Two shootouts last week are part of a troubling phenomenon in which officer deaths have jumped to a level not seen in 29 years.
The shooting of four police officers, one of them fatally, near Miami on Thursday became another dark day in what is already a tough year for America's 800,000 police officers.
Coming only a few days after a shootout in Odessa, Texas, that killed three officers, the Miami incident became part of a troubling phenomenon for 2007: a spike in the number of police officers who died in the line of duty to a level not seen since 1978.
Of the 132 officers to die so far this year, 54 were shot. The number of shootings represents a 59 percent increase over the same period in 2006, according to the National Law Enforcement Officers Memorial Fund in Washington.
After years of watching these figures decline or hold steady, experts are not prepared to say whether this year's increase is a trend or an aberration.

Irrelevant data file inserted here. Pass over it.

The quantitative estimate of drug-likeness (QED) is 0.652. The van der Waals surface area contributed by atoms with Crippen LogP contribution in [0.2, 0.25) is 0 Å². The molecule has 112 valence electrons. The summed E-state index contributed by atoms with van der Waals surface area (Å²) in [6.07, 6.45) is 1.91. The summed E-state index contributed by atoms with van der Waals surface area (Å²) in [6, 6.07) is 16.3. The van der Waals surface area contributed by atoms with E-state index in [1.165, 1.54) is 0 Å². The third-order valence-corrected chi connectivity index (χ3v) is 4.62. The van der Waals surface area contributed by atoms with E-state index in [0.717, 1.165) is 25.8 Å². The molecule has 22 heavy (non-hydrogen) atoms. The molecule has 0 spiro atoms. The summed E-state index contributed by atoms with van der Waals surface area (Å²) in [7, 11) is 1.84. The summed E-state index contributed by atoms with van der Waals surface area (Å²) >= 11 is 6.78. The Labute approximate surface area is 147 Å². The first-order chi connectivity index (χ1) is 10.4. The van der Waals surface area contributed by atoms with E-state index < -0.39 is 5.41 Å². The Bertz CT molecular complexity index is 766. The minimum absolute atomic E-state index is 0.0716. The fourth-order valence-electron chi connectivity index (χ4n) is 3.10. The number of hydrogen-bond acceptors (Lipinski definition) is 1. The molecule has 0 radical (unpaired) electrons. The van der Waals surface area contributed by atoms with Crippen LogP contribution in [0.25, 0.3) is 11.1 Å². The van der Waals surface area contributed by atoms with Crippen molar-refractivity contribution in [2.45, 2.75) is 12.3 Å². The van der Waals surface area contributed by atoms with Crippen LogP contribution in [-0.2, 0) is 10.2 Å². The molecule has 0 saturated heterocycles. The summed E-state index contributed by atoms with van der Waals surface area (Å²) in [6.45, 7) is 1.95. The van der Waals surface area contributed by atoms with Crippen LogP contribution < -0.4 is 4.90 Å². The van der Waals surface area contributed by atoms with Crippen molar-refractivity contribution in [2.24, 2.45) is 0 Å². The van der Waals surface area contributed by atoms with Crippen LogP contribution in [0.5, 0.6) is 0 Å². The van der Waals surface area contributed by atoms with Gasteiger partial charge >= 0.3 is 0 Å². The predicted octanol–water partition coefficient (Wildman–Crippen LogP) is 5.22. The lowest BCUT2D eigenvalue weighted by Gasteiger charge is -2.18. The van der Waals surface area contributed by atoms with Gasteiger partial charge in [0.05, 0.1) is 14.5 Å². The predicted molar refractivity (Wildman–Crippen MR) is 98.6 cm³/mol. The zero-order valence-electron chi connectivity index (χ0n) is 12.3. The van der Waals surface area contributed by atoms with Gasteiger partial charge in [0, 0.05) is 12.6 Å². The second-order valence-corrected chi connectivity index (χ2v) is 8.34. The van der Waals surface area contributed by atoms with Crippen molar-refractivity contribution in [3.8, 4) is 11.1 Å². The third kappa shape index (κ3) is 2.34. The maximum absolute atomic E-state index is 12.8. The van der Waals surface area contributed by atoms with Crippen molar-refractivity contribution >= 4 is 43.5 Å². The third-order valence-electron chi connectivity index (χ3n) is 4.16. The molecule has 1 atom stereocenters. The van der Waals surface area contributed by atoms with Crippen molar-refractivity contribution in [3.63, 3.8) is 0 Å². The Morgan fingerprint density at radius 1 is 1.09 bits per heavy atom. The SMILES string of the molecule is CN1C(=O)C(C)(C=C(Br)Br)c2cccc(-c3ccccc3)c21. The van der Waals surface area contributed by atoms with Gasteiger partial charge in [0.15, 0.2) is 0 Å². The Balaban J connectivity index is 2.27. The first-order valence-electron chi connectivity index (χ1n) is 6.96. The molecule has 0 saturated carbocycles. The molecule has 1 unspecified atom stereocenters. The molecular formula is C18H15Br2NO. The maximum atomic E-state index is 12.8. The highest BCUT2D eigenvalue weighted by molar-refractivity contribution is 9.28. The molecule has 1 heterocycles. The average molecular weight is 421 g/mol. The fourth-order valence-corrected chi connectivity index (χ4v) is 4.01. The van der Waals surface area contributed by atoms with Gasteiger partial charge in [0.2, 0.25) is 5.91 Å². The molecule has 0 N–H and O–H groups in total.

Still, "the figures this year are nothing short of alarming," says Craig Floyd, chairman of the officers memorial fund.
Police offer several possible explanations for the high losses, including an uptick in violent crime around the country. Some experts suggest that community empathy for police, which rose after 9/11, may be waning now, especially in places where tensions exist between poor minority residents and police forces, or where transiency is relatively high, as in Miami or New Orleans.
The '07 trend line, while distressing, does not signal a danger level akin to that of the social upheaval of the 1960s and '70s, or of the "crack wars" of the late 1980s, experts say.